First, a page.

Sound advice: Most people don't need to calibrate TV

  • Article by: DON LINDICH , Special to the Star Tribune
  • Updated: December 17, 2010 - 5:40 PM

Plus: Looking for a subcompact camera with an eye viewfinder

Q I was told by the TV salesman that I should calibrate my new $499 42-inch Samsung plasma HDTV. He said the life of my TV will be many years longer if I do this. Is this necessary? It is $199 for a tech to come to my house after 800 hours of use to calibrate it. That is almost 50 percent of the cost of the set.

A You don't need to have your set professionally calibrated. I doubt it would last many years longer after calibration vs. setting the picture yourself.

The reason it might extend the life of your set is that the out-of-the-box picture settings are much too bright, and calibration will reduce the brightness level while making the picture as accurate as possible. I would recommend calibration for an enthusiast who has an expensive TV, but I don't think it makes as much sense on a $499 TV, especially for $199.

To get an accurate picture that will extend the life of your set, simply turn the picture setting to Standard or Movie mode, and not one of the bright modes such as Vivid. Also, set the color temperature to Warm. Adjust the brightness and contrast to taste.

You will get a nice picture, and the lower brightness will extend the life of your set. Most plasmas are rated to 15 years of use until half-brightness, and you will probably want a new TV then anyway.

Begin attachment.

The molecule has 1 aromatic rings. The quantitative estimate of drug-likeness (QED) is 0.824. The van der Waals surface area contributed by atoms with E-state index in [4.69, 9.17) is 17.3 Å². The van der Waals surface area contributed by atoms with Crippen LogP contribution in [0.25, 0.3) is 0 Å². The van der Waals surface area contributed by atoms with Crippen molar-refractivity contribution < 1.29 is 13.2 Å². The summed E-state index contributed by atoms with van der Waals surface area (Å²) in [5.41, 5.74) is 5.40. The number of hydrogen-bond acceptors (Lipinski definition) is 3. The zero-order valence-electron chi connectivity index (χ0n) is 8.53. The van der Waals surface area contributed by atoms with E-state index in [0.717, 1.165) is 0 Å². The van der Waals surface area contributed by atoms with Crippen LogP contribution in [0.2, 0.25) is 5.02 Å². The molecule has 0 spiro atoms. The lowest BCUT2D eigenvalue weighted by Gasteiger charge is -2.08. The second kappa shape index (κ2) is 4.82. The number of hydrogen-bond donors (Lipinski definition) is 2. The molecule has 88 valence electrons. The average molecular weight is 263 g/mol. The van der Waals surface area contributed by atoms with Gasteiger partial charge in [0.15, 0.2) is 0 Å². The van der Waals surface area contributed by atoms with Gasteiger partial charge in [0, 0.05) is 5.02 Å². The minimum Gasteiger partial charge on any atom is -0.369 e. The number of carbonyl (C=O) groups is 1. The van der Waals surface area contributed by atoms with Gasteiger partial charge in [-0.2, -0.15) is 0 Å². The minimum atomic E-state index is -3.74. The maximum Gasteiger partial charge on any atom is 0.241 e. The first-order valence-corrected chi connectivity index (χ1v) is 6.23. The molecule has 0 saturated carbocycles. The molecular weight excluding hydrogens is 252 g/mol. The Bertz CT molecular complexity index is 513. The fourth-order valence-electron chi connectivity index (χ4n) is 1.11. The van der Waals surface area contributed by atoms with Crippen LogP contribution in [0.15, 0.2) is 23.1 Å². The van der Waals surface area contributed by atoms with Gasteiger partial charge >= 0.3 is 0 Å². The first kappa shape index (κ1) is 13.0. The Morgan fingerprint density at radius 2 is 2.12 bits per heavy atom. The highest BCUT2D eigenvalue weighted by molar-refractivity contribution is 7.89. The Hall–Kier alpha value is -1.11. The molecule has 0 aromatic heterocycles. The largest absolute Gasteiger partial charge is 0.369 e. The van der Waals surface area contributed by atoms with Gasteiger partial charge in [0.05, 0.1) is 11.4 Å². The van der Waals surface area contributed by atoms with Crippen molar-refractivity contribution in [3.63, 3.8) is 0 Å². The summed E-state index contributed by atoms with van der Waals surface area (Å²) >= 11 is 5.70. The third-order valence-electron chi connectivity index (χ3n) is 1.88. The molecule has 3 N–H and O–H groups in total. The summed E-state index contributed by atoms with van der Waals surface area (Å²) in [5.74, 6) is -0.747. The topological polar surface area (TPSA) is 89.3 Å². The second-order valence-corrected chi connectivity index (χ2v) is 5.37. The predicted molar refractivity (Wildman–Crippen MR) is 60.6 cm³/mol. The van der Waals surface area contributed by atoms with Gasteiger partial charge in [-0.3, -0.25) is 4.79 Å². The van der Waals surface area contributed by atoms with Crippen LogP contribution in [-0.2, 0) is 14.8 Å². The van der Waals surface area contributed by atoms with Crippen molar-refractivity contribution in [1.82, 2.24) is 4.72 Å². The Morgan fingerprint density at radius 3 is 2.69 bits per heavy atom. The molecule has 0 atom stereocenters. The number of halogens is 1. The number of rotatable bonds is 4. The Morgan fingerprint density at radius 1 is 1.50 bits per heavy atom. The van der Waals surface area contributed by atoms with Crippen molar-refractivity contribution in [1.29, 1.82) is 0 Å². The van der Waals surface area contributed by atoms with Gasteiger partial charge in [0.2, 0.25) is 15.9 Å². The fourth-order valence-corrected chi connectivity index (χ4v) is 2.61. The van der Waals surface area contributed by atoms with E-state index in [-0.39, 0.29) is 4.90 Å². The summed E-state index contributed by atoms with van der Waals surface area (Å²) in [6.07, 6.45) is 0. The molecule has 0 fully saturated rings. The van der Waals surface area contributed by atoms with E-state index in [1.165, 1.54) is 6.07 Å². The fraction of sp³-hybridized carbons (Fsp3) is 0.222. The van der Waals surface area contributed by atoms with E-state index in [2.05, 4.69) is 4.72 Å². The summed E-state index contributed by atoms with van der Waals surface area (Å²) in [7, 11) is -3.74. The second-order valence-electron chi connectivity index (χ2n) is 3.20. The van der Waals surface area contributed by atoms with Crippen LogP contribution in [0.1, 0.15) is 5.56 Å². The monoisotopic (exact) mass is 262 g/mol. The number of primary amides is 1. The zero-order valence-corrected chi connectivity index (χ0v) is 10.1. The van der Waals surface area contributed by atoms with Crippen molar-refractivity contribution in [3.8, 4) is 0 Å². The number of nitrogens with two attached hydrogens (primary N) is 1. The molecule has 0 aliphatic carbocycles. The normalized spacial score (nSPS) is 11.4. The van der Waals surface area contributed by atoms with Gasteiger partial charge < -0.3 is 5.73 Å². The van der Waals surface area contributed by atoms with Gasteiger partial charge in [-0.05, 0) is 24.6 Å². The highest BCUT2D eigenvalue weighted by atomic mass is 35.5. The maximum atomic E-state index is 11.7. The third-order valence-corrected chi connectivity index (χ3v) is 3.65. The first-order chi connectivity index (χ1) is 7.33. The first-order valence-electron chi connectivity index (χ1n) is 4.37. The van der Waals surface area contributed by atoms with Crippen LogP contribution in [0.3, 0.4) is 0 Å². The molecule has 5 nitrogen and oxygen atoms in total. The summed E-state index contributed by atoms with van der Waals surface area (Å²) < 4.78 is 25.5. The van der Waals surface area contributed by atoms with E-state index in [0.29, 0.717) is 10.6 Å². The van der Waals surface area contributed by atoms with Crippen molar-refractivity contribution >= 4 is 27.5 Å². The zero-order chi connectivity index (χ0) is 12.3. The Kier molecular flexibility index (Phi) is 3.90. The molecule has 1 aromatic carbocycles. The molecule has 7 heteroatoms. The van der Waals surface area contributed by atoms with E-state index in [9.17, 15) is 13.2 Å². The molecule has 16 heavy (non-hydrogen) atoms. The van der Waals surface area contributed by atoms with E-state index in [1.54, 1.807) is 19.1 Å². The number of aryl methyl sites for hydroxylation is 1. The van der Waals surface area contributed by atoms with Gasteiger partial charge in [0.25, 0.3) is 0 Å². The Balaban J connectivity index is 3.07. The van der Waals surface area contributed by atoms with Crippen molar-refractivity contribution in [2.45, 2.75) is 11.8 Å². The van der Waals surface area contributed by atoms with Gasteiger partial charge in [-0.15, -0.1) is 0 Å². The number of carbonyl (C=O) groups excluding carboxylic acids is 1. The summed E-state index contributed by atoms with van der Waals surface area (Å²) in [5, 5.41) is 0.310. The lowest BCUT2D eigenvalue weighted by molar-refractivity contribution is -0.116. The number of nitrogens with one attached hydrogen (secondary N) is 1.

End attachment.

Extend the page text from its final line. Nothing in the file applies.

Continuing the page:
Looking for viewfinder

Q I'm going to replace an old camera with a subcompact. My experience with the old one is that my pictures were better if I used the eye-level viewfinder rather than the LCD screen, because I'm just not able to hold the camera steady enough while pushing the picture button. Looking through a retail store display, I didn't see any subcompacts with an eye viewfinder. Do the stabilization programs work well enough that I can do without a tripod to get sharp pictures?

A Generally speaking, yes, they do work well enough. There are factors such as available light and shutter speed that will affect the sharpness you can achieve hand-held, but in generic picture-taking you should be fine.

Look for a camera with a form of optical image stabilization or sensor-shift image stabilization. Digital or electronic stabilization doesn't do nearly the same job, because they don't actually stabilize the image but crop the sensor or raise the ISO speed, both of which lower picture quality while still not doing a great job of stabilization.

There are plenty of cameras out there with eye viewfinders, but they tend to be bigger than a subcompact and represent the higher end of small cameras. If you are that concerned about sharpness, you might want to consider these, and carry around a bit more bulk and weight. Besides the viewfinder, these cameras also have the best sensors, lenses and image processing which leads to noticeably better images. Some models to consider are the Canon G11 and G12, as well as the various super-zoom models with electronic viewfinders.

Submit questions and read past columns at www.soundadviceblog.com.

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